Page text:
This time last week I was in the Alps. I was about to start a long morning walk. A walk that took me and FJM past a lake, up a hill, along the side of a river and to a refuge where we sat under a sun umbrella and watched the rain pelt down around us while munching on the most delicious cheese baguettes.
One of the things I love about being in the mountains is how quiet it is, especially in summer when you haven't got the hum of the lifts and the swishing of the skis. It's a kind of quiet that means I can leave my hearing aids at home, because the only thing I need to hear is FJM.
But what amazed me last week was that I heard other stuff, too. Except I didn't. In the calmness and the stillness of the mountains, I was reminded of how good my aural memory is. Or perhaps it's my aural imagination...
You see, we saw marmots. Cute, furry, morbidly obese marmots. FJM heard marmots. I did not, but when he described the noise they made, my brain somehow memorised it and forever more, when I saw that little fat furry backside retreating from the human invaders on its path, I heard the noise FJM had told me it made. You see the fun he could have with this right?!
Back near our ski flat, there was a kitten. I haven't heard a cat meow since I was about 8 years old, and even then, it was the quietest thing I'd ever heard. But when this kitten meowed, I heard it in my head. I lipread the damn cat.
And it was the same for the baby crying in the cafe near us. I lip-read that and my head filled in the blanks giving me sound that my ears can't hear.
The weirdest one though was when I was watching my iPlayer downloads on my iPad on the train down through France. Not bothering with headphones, I had Celebrity Masterchef on mute. In my head, I could hear Greg Wallace and John Torrode. As I read the subtitles, their voices were in my head. And the celebrities that I knew, their voices were in my head, too.
So imagine my surprise when, at the flat on the mountainside, I turned up the volume and held my iPad up to my ear and discovered that Sam Nixon – who was apparently on X Factor – had a northern accent. Something my lipreading had totally missed. In my head, he had a cockney accent not a northern accent. And I had watched six episodes on mute with a totally different voice for him in my head. It was completely bizarre.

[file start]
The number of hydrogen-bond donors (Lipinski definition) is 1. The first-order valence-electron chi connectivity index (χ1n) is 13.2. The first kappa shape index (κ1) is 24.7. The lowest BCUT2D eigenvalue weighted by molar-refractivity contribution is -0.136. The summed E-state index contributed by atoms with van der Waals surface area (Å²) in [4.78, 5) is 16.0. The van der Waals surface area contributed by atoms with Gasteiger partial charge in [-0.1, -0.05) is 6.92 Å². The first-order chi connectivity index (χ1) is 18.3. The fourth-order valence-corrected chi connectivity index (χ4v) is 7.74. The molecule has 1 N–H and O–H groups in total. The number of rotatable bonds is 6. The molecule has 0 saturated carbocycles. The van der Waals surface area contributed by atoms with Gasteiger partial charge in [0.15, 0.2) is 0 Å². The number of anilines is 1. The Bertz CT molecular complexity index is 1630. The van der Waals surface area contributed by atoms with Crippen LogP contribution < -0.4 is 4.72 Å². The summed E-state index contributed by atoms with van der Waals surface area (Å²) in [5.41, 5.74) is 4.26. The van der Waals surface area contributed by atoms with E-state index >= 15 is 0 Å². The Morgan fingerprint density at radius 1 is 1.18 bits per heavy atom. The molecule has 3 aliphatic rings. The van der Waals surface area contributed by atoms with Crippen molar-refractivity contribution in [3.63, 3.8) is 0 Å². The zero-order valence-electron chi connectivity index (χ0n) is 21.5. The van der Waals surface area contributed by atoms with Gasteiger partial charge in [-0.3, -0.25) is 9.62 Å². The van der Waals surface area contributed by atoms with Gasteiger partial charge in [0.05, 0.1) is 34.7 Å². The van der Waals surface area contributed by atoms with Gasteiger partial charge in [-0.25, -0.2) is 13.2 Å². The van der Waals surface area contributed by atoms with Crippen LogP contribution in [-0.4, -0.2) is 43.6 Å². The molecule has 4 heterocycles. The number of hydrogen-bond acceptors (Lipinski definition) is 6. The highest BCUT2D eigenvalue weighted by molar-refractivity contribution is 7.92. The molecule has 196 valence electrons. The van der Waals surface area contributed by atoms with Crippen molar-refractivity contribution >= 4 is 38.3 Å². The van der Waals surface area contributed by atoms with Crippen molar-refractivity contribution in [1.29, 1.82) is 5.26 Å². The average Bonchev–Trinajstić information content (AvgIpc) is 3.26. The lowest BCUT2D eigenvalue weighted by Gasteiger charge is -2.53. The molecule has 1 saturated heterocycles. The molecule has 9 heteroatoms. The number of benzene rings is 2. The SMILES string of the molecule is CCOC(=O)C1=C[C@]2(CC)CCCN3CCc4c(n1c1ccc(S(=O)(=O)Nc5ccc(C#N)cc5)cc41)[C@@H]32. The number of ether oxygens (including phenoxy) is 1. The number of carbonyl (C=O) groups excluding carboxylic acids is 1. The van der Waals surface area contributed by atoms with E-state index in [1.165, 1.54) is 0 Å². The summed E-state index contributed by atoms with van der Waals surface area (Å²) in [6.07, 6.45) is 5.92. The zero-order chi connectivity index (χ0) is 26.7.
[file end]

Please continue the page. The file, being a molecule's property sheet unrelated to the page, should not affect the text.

But also rather brilliant. Having this fabulous fill-in-the-blanks hearing brain that seems to bypass my ears, helps give me another dimension to hearing that my hearing aids cannot do.
I know deep down that there are some sounds that my ears will never hear. Cats meowing, green men beeping, the noise the tube doors apparently make before they close, phones ringing. And in the last 25 years I have totally come to accept that.
My brain it seems has not. It will keep on giving me cats meowing as long as I see a cat's mouth move. I will keep on hearing a green man beep regardless of whether it does. And you should hear what it thinks the tube door closing warning sounds like...
It's awesome, and probably a lot more tuneful than what the hearing peeps get to listen to.
Happy Friday peeps
Sometimes, just sometimes, I allow myself the chance to daydream about all the things on my deaf wishlist coming true... It's a bit li...
The other night, I tweeted the following words: "As a deaf person, it seems the one thing I'm fighting for more and more is choi...
It's the second day of Deaf Awareness Week and today I'm making it all about me. Here are the 10 dos and don'ts about my deafnes...
There's no getting away from the fact that I am a massive tennis fan... FJM really helped me fall in love with tennis because he explain...